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Only a precious few fragments of archaeology have been left for us by the earliest inhabitants of the Yorkshire Dales. Any trace of even earlier people has been lost through the action of the glaciers that scoured across the Dales for thousands of years. By the time of the last maximum cold point around 18,000 years ago, most of northern Europe would have been deserted.
We can’t be sure exactly when the first people arrived back in Britain after the last glaciers melted but it seems to have taken some time. Current thinking is that it was around 12,600 years ago, although people may have been crossing from the continent on a seasonal basis following migrating herds of horse, reindeer and wild cattle. At that time, Britain was still joined to the continent by a land bridge.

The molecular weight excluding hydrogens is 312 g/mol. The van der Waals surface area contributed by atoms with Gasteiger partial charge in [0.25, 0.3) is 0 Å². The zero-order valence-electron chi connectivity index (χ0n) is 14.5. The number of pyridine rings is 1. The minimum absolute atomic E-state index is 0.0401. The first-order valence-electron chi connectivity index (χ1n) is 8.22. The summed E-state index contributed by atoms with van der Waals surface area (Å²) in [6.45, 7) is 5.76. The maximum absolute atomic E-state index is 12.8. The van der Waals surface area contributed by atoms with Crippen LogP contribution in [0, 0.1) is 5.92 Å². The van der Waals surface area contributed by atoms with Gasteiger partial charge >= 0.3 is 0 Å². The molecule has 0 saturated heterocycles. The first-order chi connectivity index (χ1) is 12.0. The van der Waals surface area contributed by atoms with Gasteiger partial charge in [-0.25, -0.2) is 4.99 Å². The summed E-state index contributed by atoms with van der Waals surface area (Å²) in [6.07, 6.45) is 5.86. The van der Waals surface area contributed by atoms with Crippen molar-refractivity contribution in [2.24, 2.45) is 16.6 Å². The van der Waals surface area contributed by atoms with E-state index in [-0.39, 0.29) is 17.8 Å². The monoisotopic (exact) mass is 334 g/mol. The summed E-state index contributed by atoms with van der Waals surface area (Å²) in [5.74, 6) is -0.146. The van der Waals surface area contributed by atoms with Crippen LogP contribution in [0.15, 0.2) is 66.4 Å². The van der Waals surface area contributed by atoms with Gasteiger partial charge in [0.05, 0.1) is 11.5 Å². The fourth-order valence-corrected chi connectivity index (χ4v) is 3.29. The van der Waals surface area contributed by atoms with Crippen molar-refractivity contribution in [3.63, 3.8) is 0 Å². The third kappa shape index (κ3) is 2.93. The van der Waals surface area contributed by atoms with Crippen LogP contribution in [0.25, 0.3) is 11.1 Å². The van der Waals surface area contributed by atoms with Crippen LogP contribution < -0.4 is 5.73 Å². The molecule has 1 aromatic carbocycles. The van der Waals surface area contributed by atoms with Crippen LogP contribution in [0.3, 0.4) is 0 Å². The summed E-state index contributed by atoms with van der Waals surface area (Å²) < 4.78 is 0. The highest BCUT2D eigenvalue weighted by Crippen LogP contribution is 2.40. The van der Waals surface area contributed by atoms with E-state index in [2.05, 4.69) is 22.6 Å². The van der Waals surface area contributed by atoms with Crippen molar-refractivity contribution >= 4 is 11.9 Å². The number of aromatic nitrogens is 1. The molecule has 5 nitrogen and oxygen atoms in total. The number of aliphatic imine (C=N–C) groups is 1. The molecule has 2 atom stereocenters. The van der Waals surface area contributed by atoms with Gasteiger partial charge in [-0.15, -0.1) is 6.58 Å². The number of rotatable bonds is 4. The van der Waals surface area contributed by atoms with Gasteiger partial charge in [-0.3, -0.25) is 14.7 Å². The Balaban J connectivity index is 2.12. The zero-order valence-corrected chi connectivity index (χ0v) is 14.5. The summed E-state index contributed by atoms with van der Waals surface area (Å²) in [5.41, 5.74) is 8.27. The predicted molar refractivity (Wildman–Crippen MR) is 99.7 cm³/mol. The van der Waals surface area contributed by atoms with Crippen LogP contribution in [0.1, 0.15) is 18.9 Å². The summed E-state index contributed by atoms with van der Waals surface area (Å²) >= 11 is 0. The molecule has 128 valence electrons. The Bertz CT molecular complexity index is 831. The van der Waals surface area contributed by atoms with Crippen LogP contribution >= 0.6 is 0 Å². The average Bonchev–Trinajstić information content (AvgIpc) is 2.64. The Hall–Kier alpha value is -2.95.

There would have been very few of these early hunters anyway so it’s not really surprising that so little survived. It is also no surprise that the finds that we do have from that period in the Dales seem to be hunting tools. The most spectacular is a barbed harpoon point from Victoria Cave, made from antler. This has been radiocarbon dated to 11,000 bp (before present), a time when there was a return to much colder tundra-like conditions. People were hunting a wide range of large animals over the cold, open lands of the Dales and one of their prey may have been dragged into Victoria Cave by a scavenger such as a hyena. This is much more likely than that people were actually living inside the cave. Other sites in the Dales have produced only a handful of flint artefacts from this period such as the flint point from Wensleydale.